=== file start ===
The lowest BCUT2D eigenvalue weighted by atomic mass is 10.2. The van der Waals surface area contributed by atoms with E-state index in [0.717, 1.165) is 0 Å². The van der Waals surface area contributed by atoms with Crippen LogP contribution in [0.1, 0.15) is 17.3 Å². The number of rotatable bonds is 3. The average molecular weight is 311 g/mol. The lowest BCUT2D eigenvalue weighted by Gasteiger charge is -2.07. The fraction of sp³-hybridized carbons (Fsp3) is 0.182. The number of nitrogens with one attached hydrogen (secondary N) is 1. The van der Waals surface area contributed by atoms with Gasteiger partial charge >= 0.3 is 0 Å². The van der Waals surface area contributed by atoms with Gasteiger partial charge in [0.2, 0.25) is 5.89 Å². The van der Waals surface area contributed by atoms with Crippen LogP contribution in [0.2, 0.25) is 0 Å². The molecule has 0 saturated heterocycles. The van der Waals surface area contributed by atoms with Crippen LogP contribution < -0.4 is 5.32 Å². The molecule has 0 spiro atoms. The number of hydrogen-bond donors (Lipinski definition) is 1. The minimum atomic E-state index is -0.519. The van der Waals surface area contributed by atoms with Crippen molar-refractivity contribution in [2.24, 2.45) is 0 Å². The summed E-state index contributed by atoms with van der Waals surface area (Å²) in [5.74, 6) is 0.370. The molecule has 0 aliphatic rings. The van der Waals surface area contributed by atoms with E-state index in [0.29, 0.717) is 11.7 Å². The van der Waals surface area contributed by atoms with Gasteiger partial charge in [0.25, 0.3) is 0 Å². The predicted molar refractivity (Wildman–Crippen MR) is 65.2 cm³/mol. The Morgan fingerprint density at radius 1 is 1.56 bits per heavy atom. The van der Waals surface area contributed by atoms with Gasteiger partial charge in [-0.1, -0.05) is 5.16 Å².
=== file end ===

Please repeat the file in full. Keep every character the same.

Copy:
The lowest BCUT2D eigenvalue weighted by atomic mass is 10.2. The van der Waals surface area contributed by atoms with E-state index in [0.717, 1.165) is 0 Å². The van der Waals surface area contributed by atoms with Crippen LogP contribution in [0.1, 0.15) is 17.3 Å². The number of rotatable bonds is 3. The average molecular weight is 311 g/mol. The lowest BCUT2D eigenvalue weighted by Gasteiger charge is -2.07. The fraction of sp³-hybridized carbons (Fsp3) is 0.182. The number of nitrogens with one attached hydrogen (secondary N) is 1. The van der Waals surface area contributed by atoms with Gasteiger partial charge >= 0.3 is 0 Å². The van der Waals surface area contributed by atoms with Gasteiger partial charge in [0.2, 0.25) is 5.89 Å². The van der Waals surface area contributed by atoms with Crippen LogP contribution in [0.2, 0.25) is 0 Å². The molecule has 0 saturated heterocycles. The van der Waals surface area contributed by atoms with Crippen LogP contribution < -0.4 is 5.32 Å². The molecule has 0 spiro atoms. The number of hydrogen-bond donors (Lipinski definition) is 1. The minimum atomic E-state index is -0.519. The van der Waals surface area contributed by atoms with Crippen molar-refractivity contribution in [2.24, 2.45) is 0 Å². The summed E-state index contributed by atoms with van der Waals surface area (Å²) in [5.74, 6) is 0.370. The molecule has 0 aliphatic rings. The van der Waals surface area contributed by atoms with E-state index in [0.29, 0.717) is 11.7 Å². The van der Waals surface area contributed by atoms with Gasteiger partial charge in [0.25, 0.3) is 0 Å². The predicted molar refractivity (Wildman–Crippen MR) is 65.2 cm³/mol. The Morgan fingerprint density at radius 1 is 1.56 bits per heavy atom. The van der Waals surface area contributed by atoms with Gasteiger partial charge in [-0.1, -0.05) is 5.16 Å².